Well, cut it out. Just STOP IT. It's not that important. Obsessing over this sort of trivia is what pushes men away from helping with the chores. Do you really care that you're superior at getting the grunge off the plates? For heaven's sake, get a grip.
And if you really must say something, how about a polite request? My partner is truly wonderful about chores, but when he leaves the sink full of dirty water after he washes up and I find it two hours later, I have to admit it gets my goat. I'm not particularly squeamish, but putting my hand into cold or lukewarm greasy water to pull the plug- well, bleaugh. Yuk. Hate it. And then I've got to wash the ring of grease from around the sink.
So I'm trying a polite request with explanation. "Would you mind letting the water out of the sink when you finish? I've got a thing about putting my hand into that water once it gets cold, which is completely irrational, but that's the way I feel. I'd love it if you just pulled the plug as soon as you're done."
I'm getting about a 75% positive result. Try it- go on! Remember, everything you say to your partner is part of being a role model for your kids... do you really want to model 'nagging ungrateful harridan'? (No, I didn't think so.)
2. Thank him for whatever he does.
My polite request would have no hope of working if I didn't make a point of thanking him sincerely almost every time he does something helpful. In childcare, we learn to sandwich negative comments about a child in between positive ones when we need to talk to parents about an issue; you can change a person's ability to listen and respond to constructive criticism just by being positive at either end. Remember that!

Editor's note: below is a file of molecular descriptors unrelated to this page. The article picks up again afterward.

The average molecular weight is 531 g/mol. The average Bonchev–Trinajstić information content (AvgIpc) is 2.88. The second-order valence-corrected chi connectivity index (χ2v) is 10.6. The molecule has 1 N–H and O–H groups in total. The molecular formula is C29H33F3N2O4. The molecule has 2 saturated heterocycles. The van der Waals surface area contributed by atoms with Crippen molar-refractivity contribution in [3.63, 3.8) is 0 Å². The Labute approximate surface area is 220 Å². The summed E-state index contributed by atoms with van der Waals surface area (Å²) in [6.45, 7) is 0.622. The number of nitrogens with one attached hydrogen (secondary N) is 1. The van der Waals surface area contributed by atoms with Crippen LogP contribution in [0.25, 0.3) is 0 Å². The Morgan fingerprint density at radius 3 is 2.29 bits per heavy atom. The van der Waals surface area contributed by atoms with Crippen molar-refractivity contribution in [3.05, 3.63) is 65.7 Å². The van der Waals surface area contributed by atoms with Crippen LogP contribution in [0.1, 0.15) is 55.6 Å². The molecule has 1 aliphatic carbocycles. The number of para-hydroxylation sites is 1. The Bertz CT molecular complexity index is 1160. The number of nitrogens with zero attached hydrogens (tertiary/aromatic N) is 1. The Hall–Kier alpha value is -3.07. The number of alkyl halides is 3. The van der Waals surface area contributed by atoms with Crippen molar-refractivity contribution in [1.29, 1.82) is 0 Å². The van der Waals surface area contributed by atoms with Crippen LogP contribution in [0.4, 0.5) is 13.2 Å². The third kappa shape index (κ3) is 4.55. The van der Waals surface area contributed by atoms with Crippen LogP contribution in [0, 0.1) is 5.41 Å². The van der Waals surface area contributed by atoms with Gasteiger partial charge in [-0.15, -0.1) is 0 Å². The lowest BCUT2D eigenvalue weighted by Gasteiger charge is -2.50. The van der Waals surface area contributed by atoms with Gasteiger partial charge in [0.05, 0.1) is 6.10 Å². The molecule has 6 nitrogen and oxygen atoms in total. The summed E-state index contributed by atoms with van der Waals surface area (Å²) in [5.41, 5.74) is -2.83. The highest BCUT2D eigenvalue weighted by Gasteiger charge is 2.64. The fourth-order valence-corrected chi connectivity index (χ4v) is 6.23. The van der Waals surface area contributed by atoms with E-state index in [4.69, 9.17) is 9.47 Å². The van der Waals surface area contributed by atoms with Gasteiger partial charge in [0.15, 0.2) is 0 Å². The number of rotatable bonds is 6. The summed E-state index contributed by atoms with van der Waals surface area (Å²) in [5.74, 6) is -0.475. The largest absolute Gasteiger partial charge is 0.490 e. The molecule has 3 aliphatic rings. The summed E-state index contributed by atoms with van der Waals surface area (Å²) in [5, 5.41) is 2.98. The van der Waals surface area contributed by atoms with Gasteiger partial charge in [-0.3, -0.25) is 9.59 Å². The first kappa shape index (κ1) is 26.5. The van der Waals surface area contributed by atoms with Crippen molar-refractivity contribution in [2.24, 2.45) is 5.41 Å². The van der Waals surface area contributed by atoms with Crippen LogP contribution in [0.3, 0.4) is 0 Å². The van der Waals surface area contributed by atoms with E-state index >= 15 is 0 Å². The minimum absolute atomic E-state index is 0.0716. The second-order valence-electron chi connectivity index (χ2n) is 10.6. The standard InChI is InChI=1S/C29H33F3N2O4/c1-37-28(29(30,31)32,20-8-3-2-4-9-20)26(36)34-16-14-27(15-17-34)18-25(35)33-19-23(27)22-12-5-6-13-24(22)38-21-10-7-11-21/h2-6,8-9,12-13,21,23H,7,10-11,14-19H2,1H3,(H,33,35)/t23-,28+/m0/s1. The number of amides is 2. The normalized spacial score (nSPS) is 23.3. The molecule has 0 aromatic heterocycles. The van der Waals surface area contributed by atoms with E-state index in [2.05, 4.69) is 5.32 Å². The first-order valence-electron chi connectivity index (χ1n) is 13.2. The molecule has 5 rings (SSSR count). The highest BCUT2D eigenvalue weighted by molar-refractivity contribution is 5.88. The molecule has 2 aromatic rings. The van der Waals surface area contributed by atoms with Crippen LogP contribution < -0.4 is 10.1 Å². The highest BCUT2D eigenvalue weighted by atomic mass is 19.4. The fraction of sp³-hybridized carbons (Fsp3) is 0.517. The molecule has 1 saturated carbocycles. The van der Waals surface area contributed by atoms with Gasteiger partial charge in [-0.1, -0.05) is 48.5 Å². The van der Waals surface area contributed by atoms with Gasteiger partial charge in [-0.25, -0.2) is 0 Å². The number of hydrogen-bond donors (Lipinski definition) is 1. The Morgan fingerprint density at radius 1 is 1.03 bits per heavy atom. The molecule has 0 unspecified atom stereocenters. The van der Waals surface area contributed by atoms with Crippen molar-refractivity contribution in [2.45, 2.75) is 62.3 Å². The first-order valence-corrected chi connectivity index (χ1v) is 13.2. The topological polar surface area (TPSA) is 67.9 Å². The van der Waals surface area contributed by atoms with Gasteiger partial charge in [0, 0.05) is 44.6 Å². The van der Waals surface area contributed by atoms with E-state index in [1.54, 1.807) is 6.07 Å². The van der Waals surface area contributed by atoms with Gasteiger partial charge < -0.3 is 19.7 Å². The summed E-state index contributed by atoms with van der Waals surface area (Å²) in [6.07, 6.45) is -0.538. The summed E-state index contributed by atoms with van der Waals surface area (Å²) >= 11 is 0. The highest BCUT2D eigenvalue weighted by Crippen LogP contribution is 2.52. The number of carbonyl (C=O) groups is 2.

When I talk about thanking him, I don't mean tossing off a cursory 'thanks' in passing, either. Make sure he hears you, and I'm not talking about levels of deafness- I'm talking about getting the message noticed. I'm talking about making sure I have his attention, looking him in the eyes, giving him a hug and saying "Thank you for sweeping the floor. I'm not good with housework, I hate it, and I really appreciate how much better the room looks now."
Oh, and did you know that housework (by the male) is the most effective form of foreplay (for the woman)? Does HE know that? Why not? Tell him, with whatever choreography appeals to you. Have a bit of fun around this, for heaven's sake. Change the playing field. Move the goalposts. If he doesn't EVER help with the housework, this is a really motivating place to start...
And please don't take the attitude that YOU don't get thanked for the housework, so why should HE? That's childish and it won't change a thing. BE the change you want to see. Remember, your children are watching. (Hopefully not while you're telling him that housework is the best form of foreplay.)